The above developments put together have no doubt placed the insurance industry on a better growth platform as could be seen from signs of growth shown by many firms in the system. The former commissioner said these efforts were made by the industry in preparation for meeting the vision 2020 target of becoming the 15th biggest market.

Given the high level of growth plan put in place by the regulator during the tenure of the last commissioner, he declared  that the ground has been watered enough for the industry to record significant growth in the nearest future.

He noted that the value of insurance contracts would rise to about N1 trillion ($6.4 billion) from N300 billion in 2017, adding that the industry would contribute about three per cent to the Gross Domestic Product (GDP), while penetration will  increase to 22.5 per cent from 10 per cent.

He also said compulsory motor-vehicle insurance, which makes up most contracts now, would remain at about 10 per cent by 2017, while life insurance would constitute seven per cent, general business insurance three per cent and petroleum companies’ insurance 2.5 per cent.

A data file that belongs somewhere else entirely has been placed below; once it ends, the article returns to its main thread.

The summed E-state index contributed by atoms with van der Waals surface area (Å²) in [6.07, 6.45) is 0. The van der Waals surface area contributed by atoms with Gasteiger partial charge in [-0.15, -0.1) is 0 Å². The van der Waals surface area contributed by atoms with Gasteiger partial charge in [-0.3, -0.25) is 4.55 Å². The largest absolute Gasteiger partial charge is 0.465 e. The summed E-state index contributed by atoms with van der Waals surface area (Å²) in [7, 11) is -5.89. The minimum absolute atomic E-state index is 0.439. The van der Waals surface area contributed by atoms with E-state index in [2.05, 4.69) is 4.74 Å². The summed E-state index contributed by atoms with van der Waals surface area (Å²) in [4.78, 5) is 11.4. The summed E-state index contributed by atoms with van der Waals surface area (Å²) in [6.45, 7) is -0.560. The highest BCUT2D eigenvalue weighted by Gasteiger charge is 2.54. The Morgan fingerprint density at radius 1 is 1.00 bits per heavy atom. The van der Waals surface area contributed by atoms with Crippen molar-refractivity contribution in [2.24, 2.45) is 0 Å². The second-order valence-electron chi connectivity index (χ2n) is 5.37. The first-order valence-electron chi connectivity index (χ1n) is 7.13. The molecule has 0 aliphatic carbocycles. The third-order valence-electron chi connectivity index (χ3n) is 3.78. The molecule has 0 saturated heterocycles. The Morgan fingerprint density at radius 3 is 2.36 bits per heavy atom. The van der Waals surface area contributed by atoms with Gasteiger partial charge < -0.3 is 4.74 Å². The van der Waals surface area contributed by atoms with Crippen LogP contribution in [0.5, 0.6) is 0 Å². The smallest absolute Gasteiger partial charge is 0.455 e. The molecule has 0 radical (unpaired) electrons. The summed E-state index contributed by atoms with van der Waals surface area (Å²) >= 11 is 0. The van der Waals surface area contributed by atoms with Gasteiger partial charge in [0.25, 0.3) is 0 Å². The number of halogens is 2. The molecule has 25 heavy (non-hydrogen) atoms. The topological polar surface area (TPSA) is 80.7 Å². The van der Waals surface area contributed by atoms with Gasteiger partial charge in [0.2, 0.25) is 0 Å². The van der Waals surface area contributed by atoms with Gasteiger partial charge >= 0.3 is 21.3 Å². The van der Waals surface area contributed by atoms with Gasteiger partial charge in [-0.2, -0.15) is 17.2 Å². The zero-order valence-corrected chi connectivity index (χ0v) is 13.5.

Little wonder foreign investors who see a lot of potential in Nigerian insurance market have moved to buy over existing but weak insurance companies. Some of these investors include Old Mutual of South Africa, INSIA, AxA Mansard among others. They are currently doing well in Nigeria.

One of the major growth plans, which industry operators have been able to achieve within the period is the development of the Nigerian Insurance Industry Data Base (NIID) by the Nigeria Insurers Association (NIA).

The NIID is a central system that allows all insurance companies to store all valid policy real-time. It is designed to serve the objective of developing a capacity to monitor and authenticate underwriting transactions within the insurance industry which would serve to reduce the incidence of fraudulent insurance transactions and policy certificates.

Industry operators have risen up to develop retail insurance segment by aligning efforts with mobile telephone operators in the distribution of insurance products to Nigerians.

Just two years ago, the proposed Nigerian College of Insurance became a reality as the institution has commenced programmes for Nigerian students. Through the efforts of the Chartered Insurance Institute of Nigeria (CIIN), insurance has been included as a subject of study in secondary schools in the country.